“Further, there is often a gender-blind approach to civil society engagement; engagement with women’s organizations is not referenced or identified as a priority. Despite some gains, civil society and women human rights defenders are
increasingly targeted, and their rights impinged upon with little official Council recognition of the need for better protective mechanisms,” it says.

While the protection of women in armed conflict is receiving greater attention from the Council, this is still a massive gulf in the number of men and women participating in peace negotiation teams.

Overall the UN system, the Security Council, and all Member States must more consistently address WPS issues across their work in order to meet their obligations, the paper concludes, and it outlines a number of recommendations, including stronger efforts to ensure accountability matched by greater leadership efforts by UN actors, and that Ban Ki-moon’s special envoys and representatives report explicitly on the implementation of the WPS components of their mandates.

Less than 20 percent of the more than 100 personal and special representatives, envoys and advisors appointed by Ban Ki-moon are women while about one-third of his senior cabinet are women.

– Denis Fitzgerald
On Twitter @denisfitz

Image/UN Photo

Related Story: The UN’s Poor Record on Gender Equality

2014 Ends with Security Council Defeat of Palestinian Resolution

SC vote on Palistine
Jan 5, 2015 – The last act of the 2014 Security Council was to defeat a draft resolution calling on Israel to withdraw from territory it occupied since 1967.

Eight countries supported the text which was put to a vote on Dec. 30 – Argentina, Chad, China, Chile, France, Jordan, Luxembourg and Russia – while five abstained – Britain, Lithuania, Nigeria, Rwanda and South Korea. The United States and Australia voted against the text.

That the draft did not secure the requisite nine votes needed for adoption meant the United States was not forced to use its veto for the 43rd time in defense of Israel. But it was Samantha Power’s first no vote in the Council since assuming the post of US envoy to the UN in August 2013.

It was also Australia’s fist no vote in the Council in its two-year term which ended on Dec. 31st.

The vote exposed the lack of unity among EU countries on the Palestinian question with France and Luxembourg voting for the draft while Britain and Lithuania abstained. There was also disunity among UN regional groups, with the exception of Latin America where both Council members from the region – Argentina and Chile – supported the text.

Palestinian President Mahmoud Abbas on Sunday said he plans to re-submit the resolution. Two of the countries who ended their non-permanent term on the Security Council on Dec. 31 supported the resolution – Argentina and Luxembourg, two more abstained, Rwanda and South Korea, while Australia voted against it.

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Security Council membership in 2015

Of the five new countries joining the Council for 2015/16, Angola, Malaysia and Venezuela are almost certainties to support the draft resolution and while the positions of New Zealand and Spain are unclear, neither is thought to oppose the resolution.

Although the chances of the draft securing the nine votes needed for adoption increase with the composition of the new Council, the United States will more than likely use its veto to defeat the text.

– Denis Fitzgerald
On Twitter @denisfitz

Photo/UN Photo

Book Review: The Procedure of the UN Security Council

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Oct. 29, 2014 – The fourth edition of this comprehensive text, first published in 1975, continues in the tradition of its previous versions by combining an exhaustive account of the practice of the Security Council with examples and anecdotes to illustrate how the Council works, and how it doesn’t.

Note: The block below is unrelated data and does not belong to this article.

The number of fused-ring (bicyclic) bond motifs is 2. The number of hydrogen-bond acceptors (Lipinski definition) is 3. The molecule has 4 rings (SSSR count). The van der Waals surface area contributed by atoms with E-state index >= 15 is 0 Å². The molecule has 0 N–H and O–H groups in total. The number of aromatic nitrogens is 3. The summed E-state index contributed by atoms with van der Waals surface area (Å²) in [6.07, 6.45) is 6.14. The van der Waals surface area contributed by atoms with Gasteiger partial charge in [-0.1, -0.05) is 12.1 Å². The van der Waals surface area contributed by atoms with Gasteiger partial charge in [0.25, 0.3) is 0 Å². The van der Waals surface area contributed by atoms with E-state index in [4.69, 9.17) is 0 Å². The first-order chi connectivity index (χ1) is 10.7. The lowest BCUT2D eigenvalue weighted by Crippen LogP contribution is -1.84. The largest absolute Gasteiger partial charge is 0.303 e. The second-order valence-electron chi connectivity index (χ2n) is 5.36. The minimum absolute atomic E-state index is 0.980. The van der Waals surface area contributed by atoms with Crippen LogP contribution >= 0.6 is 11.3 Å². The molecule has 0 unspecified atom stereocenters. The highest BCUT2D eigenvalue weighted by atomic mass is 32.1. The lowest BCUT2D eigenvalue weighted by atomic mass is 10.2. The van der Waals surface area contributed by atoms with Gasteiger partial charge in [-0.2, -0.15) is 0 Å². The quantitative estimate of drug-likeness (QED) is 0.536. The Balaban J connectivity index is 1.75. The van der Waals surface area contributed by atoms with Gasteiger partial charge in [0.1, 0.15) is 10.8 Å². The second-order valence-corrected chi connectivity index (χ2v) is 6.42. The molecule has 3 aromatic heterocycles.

This new edition of The Procedure of the the UN Security Council, by Loraine Sievers and Sam Daws, is the first update since 1998 and retains, for the sake of continuity, much of the historical material of previous editions but has several new sections including on the Council’s relationship with regional bodies and other organs such as the International Criminal Court.

The book also surveys various proposals to reform the Security Council, which invariably involve increasing the number of members from the current arrangement of five permanent and ten non-permanent. The authors note that under the current two-year term for non-permanent members, some countries elected on an enlarged Council may not get the opportunity to serve as president – by virtue of its alphabetical assignment – depriving them of a full Council experience and the educative and leadership functions associated with holding the Council’s presidency, a role which is thoroughly discussed in Chapter 3.

On a more “poignant” note, Sievers and Daws remark that an outcome of an enlarged Council “would be the probable retirement of the Council’s present horseshoe table, which has so much history.”

In their concluding reflections, the authors examine the current debate and tension between Council members and non-Council members over improving working methods and increasing transparency and accountability of the Council. As a note of caution, they write that “it is vitally important that the debate on the necessity for reforming the Security Council to make it more representative, accountable and transparent does not cast a pall over the legitimacy of the actual decisions taken by the Council which could be exploited by recalcitrant states or parties.”

They add, however, that “to secure its own effectiveness, it is in the best interests of the Security Council to enhance the Council’s interactivity with Member States and to engage proactively with them in discussing improvements to the Council’s working methods.”

For a 744-page book that deals with procedure, it is a highly readable tome written in a non-scholarly fashion that combines the rigor of an academic text with the prose of a journalist. The material in the book is current as of Jan. 1, 2014 and a corresponding website, maintained by Sievers, who worked for the UN for over thirty years, incorporates recent relevant developments on the Council’s procedures and working methods.